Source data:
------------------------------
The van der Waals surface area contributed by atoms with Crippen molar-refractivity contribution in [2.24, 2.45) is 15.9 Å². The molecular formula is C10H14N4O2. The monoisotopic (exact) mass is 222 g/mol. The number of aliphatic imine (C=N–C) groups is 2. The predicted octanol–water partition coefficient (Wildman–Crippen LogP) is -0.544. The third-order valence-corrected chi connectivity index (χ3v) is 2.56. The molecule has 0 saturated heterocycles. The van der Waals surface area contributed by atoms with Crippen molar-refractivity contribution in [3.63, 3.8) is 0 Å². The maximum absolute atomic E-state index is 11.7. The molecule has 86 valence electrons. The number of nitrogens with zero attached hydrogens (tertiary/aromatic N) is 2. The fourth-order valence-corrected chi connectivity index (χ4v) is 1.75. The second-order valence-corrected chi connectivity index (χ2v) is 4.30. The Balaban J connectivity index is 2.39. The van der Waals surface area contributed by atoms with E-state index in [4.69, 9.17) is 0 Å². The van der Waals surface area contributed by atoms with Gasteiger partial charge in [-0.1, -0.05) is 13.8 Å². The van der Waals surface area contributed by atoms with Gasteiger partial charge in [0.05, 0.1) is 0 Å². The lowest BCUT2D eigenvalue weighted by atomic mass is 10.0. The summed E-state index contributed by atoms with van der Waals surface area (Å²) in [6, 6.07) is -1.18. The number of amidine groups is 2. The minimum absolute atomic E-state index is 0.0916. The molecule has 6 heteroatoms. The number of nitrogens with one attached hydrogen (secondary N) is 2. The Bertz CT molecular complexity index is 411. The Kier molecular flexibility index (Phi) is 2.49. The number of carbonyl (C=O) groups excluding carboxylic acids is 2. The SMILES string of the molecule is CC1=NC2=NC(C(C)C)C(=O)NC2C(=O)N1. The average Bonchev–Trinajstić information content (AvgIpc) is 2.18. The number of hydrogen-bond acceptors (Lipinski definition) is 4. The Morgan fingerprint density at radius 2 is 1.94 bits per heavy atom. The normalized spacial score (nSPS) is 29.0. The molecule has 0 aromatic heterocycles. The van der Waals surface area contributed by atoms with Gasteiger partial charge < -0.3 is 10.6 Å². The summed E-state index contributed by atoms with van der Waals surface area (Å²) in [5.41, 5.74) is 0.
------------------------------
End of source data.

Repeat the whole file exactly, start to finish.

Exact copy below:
The van der Waals surface area contributed by atoms with Crippen molar-refractivity contribution in [2.24, 2.45) is 15.9 Å². The molecular formula is C10H14N4O2. The monoisotopic (exact) mass is 222 g/mol. The number of aliphatic imine (C=N–C) groups is 2. The predicted octanol–water partition coefficient (Wildman–Crippen LogP) is -0.544. The third-order valence-corrected chi connectivity index (χ3v) is 2.56. The molecule has 0 saturated heterocycles. The van der Waals surface area contributed by atoms with Crippen molar-refractivity contribution in [3.63, 3.8) is 0 Å². The maximum absolute atomic E-state index is 11.7. The molecule has 86 valence electrons. The number of nitrogens with zero attached hydrogens (tertiary/aromatic N) is 2. The fourth-order valence-corrected chi connectivity index (χ4v) is 1.75. The second-order valence-corrected chi connectivity index (χ2v) is 4.30. The Balaban J connectivity index is 2.39. The van der Waals surface area contributed by atoms with E-state index in [4.69, 9.17) is 0 Å². The van der Waals surface area contributed by atoms with Gasteiger partial charge in [-0.1, -0.05) is 13.8 Å². The van der Waals surface area contributed by atoms with Gasteiger partial charge in [0.05, 0.1) is 0 Å². The lowest BCUT2D eigenvalue weighted by atomic mass is 10.0. The summed E-state index contributed by atoms with van der Waals surface area (Å²) in [6, 6.07) is -1.18. The number of amidine groups is 2. The minimum absolute atomic E-state index is 0.0916. The molecule has 6 heteroatoms. The number of nitrogens with one attached hydrogen (secondary N) is 2. The Bertz CT molecular complexity index is 411. The Kier molecular flexibility index (Phi) is 2.49. The number of carbonyl (C=O) groups excluding carboxylic acids is 2. The SMILES string of the molecule is CC1=NC2=NC(C(C)C)C(=O)NC2C(=O)N1. The average Bonchev–Trinajstić information content (AvgIpc) is 2.18. The number of hydrogen-bond acceptors (Lipinski definition) is 4. The Morgan fingerprint density at radius 2 is 1.94 bits per heavy atom. The normalized spacial score (nSPS) is 29.0. The molecule has 0 aromatic heterocycles. The van der Waals surface area contributed by atoms with Gasteiger partial charge < -0.3 is 10.6 Å². The summed E-state index contributed by atoms with van der Waals surface area (Å²) in [5.41, 5.74) is 0.